Raiden also gains access to Augment Mode, fashioned from the same mold as Batman's Detective Vision, allowing him to survey the area for enemies and strategizing your approach. Although there's nothing wrong with going all out and eviscerating every moving thing in sight (and you'll probably find yourself doing so every now and then against Maverick's advice), stealth still plays a part in Revengeance where successfully sneaking up on an enemy allows you to deal instant deaths. This is still favorable over the scenario of being ganged up by hulking machinations. Having the ability to crouch would've been a nice addition but instead The Box is brought back and there are instances where it feels out of place with Revengeance's no-nonsense action.
Each battle won yields BP, the currency needed to upgrade stats and new attacks. And as you crush each of Desperado's big wigs, you earn their signature weapons in Devil May Cry fashion, however only one of them, Mistral's Pole Arm, serves as the most useful as the other stolen arsenal are either awkward or just plain useless. Couple the Pole Arm with the HF Blade and you're good to go, with almost no reason to access grenades or other finite side weapons.
Eventually 'Jack the Ripper' mode gets unlocked in parallel to the plot. Hitting L3 and R3 together with full charged fuel cells turns you into a harbinger of death where each strike deals excruciating damage, enough to quickly make foes susceptible to Blade Mode. This is your lifesaver when things start to look bleak and you need energy cells pronto.
Despite the high cool factor, the plot to Revengeance isn't exactly anything deep but as the story progresses questioning which mindset to adopt begins to accumulate. We all knew that in selecting a name like Revengeance there's going to be a number of things that will place the seriousness factor in question. Remember Demolition Man? The nature of the narrative and the swag moments has Raiden's exploits coming off as a cross between a cheesy '80s action flick with a touch of Japanese Sentai gimmicks. The phrase "My sword is a tool of Justice" gets thrown around, saving the children becomes a priority, and Raiden gains fandom through a little boy who quotes Vanilla Ice's "Go ninja go ninja GO!" It's all good though.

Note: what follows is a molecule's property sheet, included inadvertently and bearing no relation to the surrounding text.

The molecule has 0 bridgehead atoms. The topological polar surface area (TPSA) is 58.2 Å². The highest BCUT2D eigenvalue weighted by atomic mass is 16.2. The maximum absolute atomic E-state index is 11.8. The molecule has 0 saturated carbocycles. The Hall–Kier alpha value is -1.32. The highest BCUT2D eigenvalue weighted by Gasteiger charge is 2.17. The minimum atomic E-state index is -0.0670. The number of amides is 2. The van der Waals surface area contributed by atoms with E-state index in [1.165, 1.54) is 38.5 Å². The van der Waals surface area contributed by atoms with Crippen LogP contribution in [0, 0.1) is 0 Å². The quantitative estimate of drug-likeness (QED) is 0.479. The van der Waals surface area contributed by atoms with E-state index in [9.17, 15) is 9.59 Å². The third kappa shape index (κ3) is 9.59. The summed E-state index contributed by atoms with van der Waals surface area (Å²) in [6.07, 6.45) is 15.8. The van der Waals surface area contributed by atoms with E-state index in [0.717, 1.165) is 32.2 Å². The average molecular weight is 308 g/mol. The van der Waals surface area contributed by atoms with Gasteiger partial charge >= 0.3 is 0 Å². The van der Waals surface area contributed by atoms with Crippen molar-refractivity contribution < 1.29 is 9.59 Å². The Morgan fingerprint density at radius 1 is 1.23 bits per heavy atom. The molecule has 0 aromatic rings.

What many may not be prepared for is the final stretch of the game. After enduring the spiking increase in boss battle difficulties, the grand finale will definitely tear into your emotional extremities with peak sensations of frustration, laughter, hype, and determination. It's also at this point that you've come to realize that the game is concise, with only 5-6 hours expired, and as much as you wish that the game was longer there's that underlying agreement that the run was as long as it needed to be. Then you'll shut the hell up and wait through the credits for another go as all the things Revengeance made you feel you don't want it all to go away just yet.
Everyone has that one movie scene or a favorite segment of a song, those momentary bursts that despite never meant to last long they leave impressions that keeps us amped and going. This is Revengeance. What it makes up for in its short stature and meager ending are its never redundant gameplay, epic moments of hype, and the fact you'll find yourself replaying it at least twice a month going forward. Metal Gear Rising: Revengeance is without a doubt the feel-good game of the year.Editor's Choice
Metal Gear Rising: Revengeance was reviewed on the PS3.